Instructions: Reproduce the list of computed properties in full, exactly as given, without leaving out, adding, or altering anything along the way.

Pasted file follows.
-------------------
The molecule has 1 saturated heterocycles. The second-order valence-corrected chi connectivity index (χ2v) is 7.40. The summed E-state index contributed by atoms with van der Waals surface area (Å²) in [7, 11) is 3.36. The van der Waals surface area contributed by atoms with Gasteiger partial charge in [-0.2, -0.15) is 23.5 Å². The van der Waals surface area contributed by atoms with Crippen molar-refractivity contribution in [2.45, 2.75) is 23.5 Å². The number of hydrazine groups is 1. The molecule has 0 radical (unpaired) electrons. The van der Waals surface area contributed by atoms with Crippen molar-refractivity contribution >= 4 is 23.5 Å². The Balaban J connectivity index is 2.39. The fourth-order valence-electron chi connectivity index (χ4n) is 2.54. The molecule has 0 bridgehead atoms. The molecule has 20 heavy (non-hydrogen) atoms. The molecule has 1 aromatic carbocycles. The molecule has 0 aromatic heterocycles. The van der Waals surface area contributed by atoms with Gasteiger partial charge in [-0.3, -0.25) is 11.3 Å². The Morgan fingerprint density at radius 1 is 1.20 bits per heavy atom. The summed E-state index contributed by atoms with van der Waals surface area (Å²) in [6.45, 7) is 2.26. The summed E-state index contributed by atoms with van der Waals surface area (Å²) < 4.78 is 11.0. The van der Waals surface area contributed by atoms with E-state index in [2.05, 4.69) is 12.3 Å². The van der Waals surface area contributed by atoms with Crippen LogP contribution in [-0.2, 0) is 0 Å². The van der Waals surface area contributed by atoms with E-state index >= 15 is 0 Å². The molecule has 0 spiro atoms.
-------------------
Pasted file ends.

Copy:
The molecule has 1 saturated heterocycles. The second-order valence-corrected chi connectivity index (χ2v) is 7.40. The summed E-state index contributed by atoms with van der Waals surface area (Å²) in [7, 11) is 3.36. The van der Waals surface area contributed by atoms with Gasteiger partial charge in [-0.2, -0.15) is 23.5 Å². The van der Waals surface area contributed by atoms with Crippen molar-refractivity contribution in [2.45, 2.75) is 23.5 Å². The number of hydrazine groups is 1. The molecule has 0 radical (unpaired) electrons. The van der Waals surface area contributed by atoms with Crippen molar-refractivity contribution >= 4 is 23.5 Å². The Balaban J connectivity index is 2.39. The fourth-order valence-electron chi connectivity index (χ4n) is 2.54. The molecule has 0 bridgehead atoms. The molecule has 20 heavy (non-hydrogen) atoms. The molecule has 1 aromatic carbocycles. The molecule has 0 aromatic heterocycles. The van der Waals surface area contributed by atoms with Gasteiger partial charge in [-0.3, -0.25) is 11.3 Å². The Morgan fingerprint density at radius 1 is 1.20 bits per heavy atom. The summed E-state index contributed by atoms with van der Waals surface area (Å²) in [6.45, 7) is 2.26. The summed E-state index contributed by atoms with van der Waals surface area (Å²) < 4.78 is 11.0. The van der Waals surface area contributed by atoms with E-state index in [2.05, 4.69) is 12.3 Å². The van der Waals surface area contributed by atoms with Crippen LogP contribution in [-0.2, 0) is 0 Å². The van der Waals surface area contributed by atoms with E-state index >= 15 is 0 Å². The molecule has 0 spiro atoms.